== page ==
The Napa Valley was once a place of enormous natural bounty, fed by a vibrant, healthy river teeming with salmon and steelhead. Today, the valley is more famous for its managed bounty of grapes and fine wine. The river, hemmed in by vineyards, has too often been relegated to the status of a waste canal. But now a unique alliance of growers and scientists has come together to give the Napa’s upper reach a chance to regain some of its wildness.
Q: Off San Francisco’s Ocean Beach, I saw dorsal fins beyond the surfers. After 20 minutes, I saw two bearers of fins breaching the water. What were they? [Claire, San Bruno] A: Congratulations on being very observant. The animals you … Read more
When I was growing up in Tiburon, my grandparents lived only a couple miles away and were a big part of my childhood. It was my grandfather who ignited my interest in nature, and in particular birds, by giving me … Read more
Rain or shine, Bay Area birders participate in their own Christmas tradition when they grab a pair of binoculars and head out for the annual Bay Area Christmas Bird Count. Begun in 1900, the Christmas Bird Count takes place between … Read more
While you’re heading to the polls this November, California brown pelicans will be returning to breeding grounds that range from the Channel Islands south to Mexico. From May to September, these stately birds fly as far north as British Columbia. … Read more
Things begin rumbling about now. Storm clouds pile up along the outer Coast Ranges, the winds shift and come out of the south, days get shorter, and the air gets colder. We all know what’s coming: the rainy season. Termites and spiders know it too, and they’re getting busy.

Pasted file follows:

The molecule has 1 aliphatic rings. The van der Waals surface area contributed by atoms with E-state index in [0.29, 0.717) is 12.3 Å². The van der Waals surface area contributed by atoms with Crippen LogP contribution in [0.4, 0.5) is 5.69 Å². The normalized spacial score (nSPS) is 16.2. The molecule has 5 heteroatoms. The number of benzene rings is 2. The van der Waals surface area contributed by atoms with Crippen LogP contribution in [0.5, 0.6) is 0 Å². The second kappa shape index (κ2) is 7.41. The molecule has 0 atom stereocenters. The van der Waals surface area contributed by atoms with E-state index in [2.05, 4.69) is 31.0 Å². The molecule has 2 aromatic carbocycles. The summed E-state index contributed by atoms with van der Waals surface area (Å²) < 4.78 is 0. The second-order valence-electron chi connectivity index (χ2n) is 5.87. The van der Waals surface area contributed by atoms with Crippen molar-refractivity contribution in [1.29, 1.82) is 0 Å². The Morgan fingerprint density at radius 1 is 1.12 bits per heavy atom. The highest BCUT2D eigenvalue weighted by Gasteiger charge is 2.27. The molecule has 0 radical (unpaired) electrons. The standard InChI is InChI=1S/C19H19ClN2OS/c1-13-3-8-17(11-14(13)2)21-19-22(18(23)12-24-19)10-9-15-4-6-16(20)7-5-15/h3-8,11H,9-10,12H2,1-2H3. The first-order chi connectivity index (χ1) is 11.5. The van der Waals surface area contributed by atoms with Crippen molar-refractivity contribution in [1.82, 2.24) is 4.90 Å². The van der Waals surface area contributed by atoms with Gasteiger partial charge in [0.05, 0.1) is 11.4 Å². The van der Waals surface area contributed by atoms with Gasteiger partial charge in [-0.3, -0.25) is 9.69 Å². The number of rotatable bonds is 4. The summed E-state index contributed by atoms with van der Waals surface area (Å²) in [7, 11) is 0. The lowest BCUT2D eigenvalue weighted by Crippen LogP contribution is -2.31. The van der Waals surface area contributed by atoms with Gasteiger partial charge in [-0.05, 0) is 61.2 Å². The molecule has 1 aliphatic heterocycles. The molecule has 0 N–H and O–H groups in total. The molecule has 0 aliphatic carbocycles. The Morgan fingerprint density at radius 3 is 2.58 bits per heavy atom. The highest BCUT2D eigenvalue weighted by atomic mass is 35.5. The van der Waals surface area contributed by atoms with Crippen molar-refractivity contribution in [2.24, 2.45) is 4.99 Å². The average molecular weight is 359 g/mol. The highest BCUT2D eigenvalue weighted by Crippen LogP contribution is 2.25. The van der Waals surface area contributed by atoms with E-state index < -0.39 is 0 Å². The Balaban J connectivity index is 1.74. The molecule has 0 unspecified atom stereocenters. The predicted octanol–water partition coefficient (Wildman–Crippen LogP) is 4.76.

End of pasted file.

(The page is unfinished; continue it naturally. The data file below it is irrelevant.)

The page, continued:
Listen for the winter song of the golden-crowned sparrow, which arrives following a spectacular migration every fall.
Q: What is the largest species of fish you could find in San Francisco Bay? A: Let’s limit ourselves to the true bony fish, which leaves out any great white sharks that might wander into the Bay looking for harbor … Read more
Edward Ross has visited every continent except Antarctica in pursuit of his passion for studying, collecting, dissecting, classifying, naming, photographing, and deeply appreciating insects. In between his globe-trotting adventures, the 89-year old curator emeritus of entomology at the California Academy … Read more
The sticky monkey flower, common on sunny Bay Area hillsides, hosts an array of insect visitors. Edward Ross’s intimate photos of these visits are but a small sample of the thousands he’s taken over six decades of studying insects near and far.